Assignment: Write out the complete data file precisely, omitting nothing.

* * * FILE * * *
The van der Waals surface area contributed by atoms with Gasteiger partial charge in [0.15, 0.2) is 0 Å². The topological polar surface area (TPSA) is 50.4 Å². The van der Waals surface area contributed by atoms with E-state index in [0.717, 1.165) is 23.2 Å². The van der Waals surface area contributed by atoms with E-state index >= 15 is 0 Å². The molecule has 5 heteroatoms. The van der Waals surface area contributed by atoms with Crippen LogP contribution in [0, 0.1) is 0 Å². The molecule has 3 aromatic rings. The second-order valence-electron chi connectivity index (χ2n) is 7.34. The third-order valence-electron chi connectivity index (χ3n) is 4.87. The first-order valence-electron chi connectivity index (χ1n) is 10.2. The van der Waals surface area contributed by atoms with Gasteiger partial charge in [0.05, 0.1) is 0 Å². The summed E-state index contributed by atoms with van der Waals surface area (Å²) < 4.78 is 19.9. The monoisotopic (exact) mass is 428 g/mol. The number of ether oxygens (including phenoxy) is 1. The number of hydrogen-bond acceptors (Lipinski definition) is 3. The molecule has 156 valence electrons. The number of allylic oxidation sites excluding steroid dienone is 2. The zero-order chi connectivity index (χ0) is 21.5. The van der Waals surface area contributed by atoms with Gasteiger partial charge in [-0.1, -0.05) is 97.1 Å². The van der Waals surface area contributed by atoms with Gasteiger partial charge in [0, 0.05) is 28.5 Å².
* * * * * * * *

The van der Waals surface area contributed by atoms with Gasteiger partial charge in [0.15, 0.2) is 0 Å². The topological polar surface area (TPSA) is 50.4 Å². The van der Waals surface area contributed by atoms with E-state index in [0.717, 1.165) is 23.2 Å². The van der Waals surface area contributed by atoms with E-state index >= 15 is 0 Å². The molecule has 5 heteroatoms. The van der Waals surface area contributed by atoms with Crippen LogP contribution in [0, 0.1) is 0 Å². The molecule has 3 aromatic rings. The second-order valence-electron chi connectivity index (χ2n) is 7.34. The third-order valence-electron chi connectivity index (χ3n) is 4.87. The first-order valence-electron chi connectivity index (χ1n) is 10.2. The van der Waals surface area contributed by atoms with Gasteiger partial charge in [0.05, 0.1) is 0 Å². The summed E-state index contributed by atoms with van der Waals surface area (Å²) < 4.78 is 19.9. The monoisotopic (exact) mass is 428 g/mol. The number of ether oxygens (including phenoxy) is 1. The number of hydrogen-bond acceptors (Lipinski definition) is 3. The molecule has 156 valence electrons. The number of allylic oxidation sites excluding steroid dienone is 2. The zero-order chi connectivity index (χ0) is 21.5. The van der Waals surface area contributed by atoms with Gasteiger partial charge in [-0.1, -0.05) is 97.1 Å². The van der Waals surface area contributed by atoms with Gasteiger partial charge in [0, 0.05) is 28.5 Å².